Challenges, Strengths and Opportunities Related to Implementing Comprehensive Evidence-Based Guidelines on Breast Cancer Survivorship Care by Primary Care Physicians and Nurse Practitioners in Southeastern Ontario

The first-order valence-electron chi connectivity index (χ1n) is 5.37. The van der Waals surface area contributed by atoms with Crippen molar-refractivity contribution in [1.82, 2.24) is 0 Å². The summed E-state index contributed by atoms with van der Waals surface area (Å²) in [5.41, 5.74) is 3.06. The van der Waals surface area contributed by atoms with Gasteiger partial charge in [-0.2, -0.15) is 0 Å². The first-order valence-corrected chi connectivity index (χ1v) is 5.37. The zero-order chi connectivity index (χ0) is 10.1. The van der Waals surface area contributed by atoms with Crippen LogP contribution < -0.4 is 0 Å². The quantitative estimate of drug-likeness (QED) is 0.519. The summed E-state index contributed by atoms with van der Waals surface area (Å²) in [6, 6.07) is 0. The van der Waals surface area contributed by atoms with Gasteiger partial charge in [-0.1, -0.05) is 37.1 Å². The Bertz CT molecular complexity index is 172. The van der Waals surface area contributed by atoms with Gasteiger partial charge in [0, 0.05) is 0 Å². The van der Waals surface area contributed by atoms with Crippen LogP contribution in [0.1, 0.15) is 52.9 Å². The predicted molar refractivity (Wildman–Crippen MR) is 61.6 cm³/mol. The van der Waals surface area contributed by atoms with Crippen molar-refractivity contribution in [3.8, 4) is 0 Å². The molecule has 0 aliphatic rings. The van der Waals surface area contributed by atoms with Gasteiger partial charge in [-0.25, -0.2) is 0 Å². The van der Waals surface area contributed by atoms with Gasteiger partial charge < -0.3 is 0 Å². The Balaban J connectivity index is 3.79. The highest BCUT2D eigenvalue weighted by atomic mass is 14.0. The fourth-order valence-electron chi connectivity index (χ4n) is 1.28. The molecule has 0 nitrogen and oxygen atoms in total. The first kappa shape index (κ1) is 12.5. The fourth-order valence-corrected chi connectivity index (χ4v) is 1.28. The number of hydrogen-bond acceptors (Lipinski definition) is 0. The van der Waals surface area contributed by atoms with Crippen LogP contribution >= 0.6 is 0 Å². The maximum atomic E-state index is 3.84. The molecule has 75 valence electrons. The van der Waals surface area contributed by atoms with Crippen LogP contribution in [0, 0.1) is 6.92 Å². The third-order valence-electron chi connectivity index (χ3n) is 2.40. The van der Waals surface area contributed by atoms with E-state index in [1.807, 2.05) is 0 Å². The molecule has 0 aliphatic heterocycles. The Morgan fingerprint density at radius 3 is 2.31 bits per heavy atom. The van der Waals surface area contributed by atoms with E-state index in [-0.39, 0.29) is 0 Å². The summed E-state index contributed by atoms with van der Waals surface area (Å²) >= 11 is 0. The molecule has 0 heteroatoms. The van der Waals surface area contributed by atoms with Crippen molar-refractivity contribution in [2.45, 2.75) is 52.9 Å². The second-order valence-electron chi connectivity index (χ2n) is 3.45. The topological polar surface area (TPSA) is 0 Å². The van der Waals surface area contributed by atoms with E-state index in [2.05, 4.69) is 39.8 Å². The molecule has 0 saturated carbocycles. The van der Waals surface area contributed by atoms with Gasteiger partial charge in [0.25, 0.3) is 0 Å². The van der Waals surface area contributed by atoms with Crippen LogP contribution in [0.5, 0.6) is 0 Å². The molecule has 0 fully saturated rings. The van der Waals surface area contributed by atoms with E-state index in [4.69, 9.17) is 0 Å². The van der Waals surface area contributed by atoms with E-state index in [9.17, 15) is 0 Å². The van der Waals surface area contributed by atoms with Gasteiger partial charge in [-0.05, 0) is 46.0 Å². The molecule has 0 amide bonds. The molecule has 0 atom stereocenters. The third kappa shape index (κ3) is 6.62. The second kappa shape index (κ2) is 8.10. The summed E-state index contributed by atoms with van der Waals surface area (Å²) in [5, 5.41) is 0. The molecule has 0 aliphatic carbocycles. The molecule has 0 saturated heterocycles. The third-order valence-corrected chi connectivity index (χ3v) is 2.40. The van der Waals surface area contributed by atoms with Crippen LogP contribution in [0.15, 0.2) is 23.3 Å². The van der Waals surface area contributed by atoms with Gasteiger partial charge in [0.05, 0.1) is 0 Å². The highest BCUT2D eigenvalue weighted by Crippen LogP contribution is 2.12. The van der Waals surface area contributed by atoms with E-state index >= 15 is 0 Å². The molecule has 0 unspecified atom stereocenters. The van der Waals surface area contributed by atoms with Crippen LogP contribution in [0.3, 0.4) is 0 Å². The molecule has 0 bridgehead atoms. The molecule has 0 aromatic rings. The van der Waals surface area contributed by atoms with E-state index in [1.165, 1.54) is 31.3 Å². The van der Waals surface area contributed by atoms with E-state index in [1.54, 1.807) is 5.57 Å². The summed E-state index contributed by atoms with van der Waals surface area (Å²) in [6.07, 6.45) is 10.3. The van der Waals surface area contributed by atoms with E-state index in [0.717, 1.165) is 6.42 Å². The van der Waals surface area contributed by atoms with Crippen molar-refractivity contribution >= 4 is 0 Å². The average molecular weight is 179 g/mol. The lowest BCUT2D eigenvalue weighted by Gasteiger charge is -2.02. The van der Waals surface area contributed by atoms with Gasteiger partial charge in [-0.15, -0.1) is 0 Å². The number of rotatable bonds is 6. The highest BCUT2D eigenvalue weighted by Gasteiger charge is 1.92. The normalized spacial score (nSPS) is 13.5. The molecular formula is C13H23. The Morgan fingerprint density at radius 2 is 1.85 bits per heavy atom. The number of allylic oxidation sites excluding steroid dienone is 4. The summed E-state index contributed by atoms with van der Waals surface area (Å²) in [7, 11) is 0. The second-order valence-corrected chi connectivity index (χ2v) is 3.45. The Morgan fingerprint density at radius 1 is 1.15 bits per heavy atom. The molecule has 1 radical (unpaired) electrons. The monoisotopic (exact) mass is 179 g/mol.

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Background Many breast cancer survivors continue to have a broad range of physical and psychosocial problems after breast cancer treatment. As cancer centres move forward with earlier discharge of stable breast cancer survivors to primary care follow-up it is important that comprehensive evidence-based breast cancer survivorship care is implemented to effectively address these needs. Research suggests primary care providers are willing to provide breast cancer survivorship care but many lack the knowledge and confidence to provide evidence-based care. Purpose The overall purpose of this thesis was to determine the challenges, strengths and opportunities related to implementing comprehensive evidence-based breast cancer survivorship guidelines by primary care physicians and nurse practitioners in southeastern Ontario. Methods This mixed-methods research was conducted in three phases: (1) synthesis and appraisal of clinical practice guidelines relevant to provision of breast cancer survivorship care within the primary care practice setting; (2) a brief quantitative survey of primary care providers to determine actual practices related to provision of evidence-based breast cancer survivorship care; and (3) individual interviews with primary care providers about the challenges, strengths and opportunities related to provision of comprehensive evidence-based breast cancer survivorship care. Results and Conclusions In the first phase, a comprehensive clinical practice framework was created to guide provision of breast cancer survivorship care and consisted of a one-page checklist outlining breast cancer survivorship issues relevant to primary care, a three-page summary of key recommendations, and a one-page list of guideline sources. The second phase identified several knowledge and practice gaps, and it was determined that guideline implementation rates were higher for recommendations related to prevention and surveillance aspects of survivorship care and lowest related to screening for and management of long-term effects. The third phase identified three major challenges to providing breast cancer survivorship care: inconsistent educational preparation, provider anxieties, and primary care burden; and three major strengths or opportunities to facilitate implementation of survivorship care guidelines: tools and technology, empowering survivors, and optimizing nursing roles. A better understanding of these challenges, strengths and opportunities will inform development of targeted knowledge translation interventions to provide support and education to primary care providers.